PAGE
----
6. The Fitness Perspective
My most recent life-changing endeavor was into the world of fitness. As you can probably tell, I have always been a very active person. However, I have never been an exercise person. I always felt I got enough "exercise" through my activities of daily life. While it was true to an extent, I later found out the importance of resistance and flexibility training as you age. In 2016 I went back to school to become a certified personal trainer. After obtaining my certification, I began a steady, continuing education program. In 2017 I became a Weight Loss Management Specialist, a Fitness Nutrition Specialist, and a Mind/Body Specialist. I also became a certified TRX Suspension Trainer. I am currently spending a great deal of time learning functio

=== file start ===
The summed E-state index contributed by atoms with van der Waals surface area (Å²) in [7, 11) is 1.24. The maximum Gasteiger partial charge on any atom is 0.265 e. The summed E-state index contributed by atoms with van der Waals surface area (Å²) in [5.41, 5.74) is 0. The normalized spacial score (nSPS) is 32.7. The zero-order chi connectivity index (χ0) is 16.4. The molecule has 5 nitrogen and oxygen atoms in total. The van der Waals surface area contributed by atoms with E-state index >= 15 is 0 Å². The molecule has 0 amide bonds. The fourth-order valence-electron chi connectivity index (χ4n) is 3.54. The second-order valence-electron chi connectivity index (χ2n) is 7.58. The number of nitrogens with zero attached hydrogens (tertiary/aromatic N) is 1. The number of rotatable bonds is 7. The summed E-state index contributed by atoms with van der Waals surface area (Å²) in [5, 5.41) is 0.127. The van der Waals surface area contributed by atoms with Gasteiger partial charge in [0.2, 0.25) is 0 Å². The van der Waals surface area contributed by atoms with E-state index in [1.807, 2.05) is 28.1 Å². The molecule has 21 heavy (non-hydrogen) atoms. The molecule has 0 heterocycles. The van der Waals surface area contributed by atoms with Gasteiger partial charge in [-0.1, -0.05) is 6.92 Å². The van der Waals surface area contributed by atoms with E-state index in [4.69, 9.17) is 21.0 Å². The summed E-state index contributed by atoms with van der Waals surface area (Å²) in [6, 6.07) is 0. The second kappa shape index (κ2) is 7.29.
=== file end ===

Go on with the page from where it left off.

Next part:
7. The Challenge Perspective.
Most of what I have learned, or accomplished, has come from self-challenge. It goes like this: if I find I don't know how to do something, don't feel I have time to do something, or possibly I am just fearful...I challenge myself.
Over the years I have totally remodeled/rebuilt four homes and numerous smaller projects. I did all the carpentry (framing and finishing), plumbing, electrical work, drywall, insulation, roofing, painting, heating and air (except charging the system with freon), and so forth. I learned each of these disciplines by challenging myself, in the beginning, to spend the money on tools rather than hiring someone to do the work. At times it was frustrating, and it would have been so easy to call someone in and knock it out. However, it was important to me to fulfill my challenge.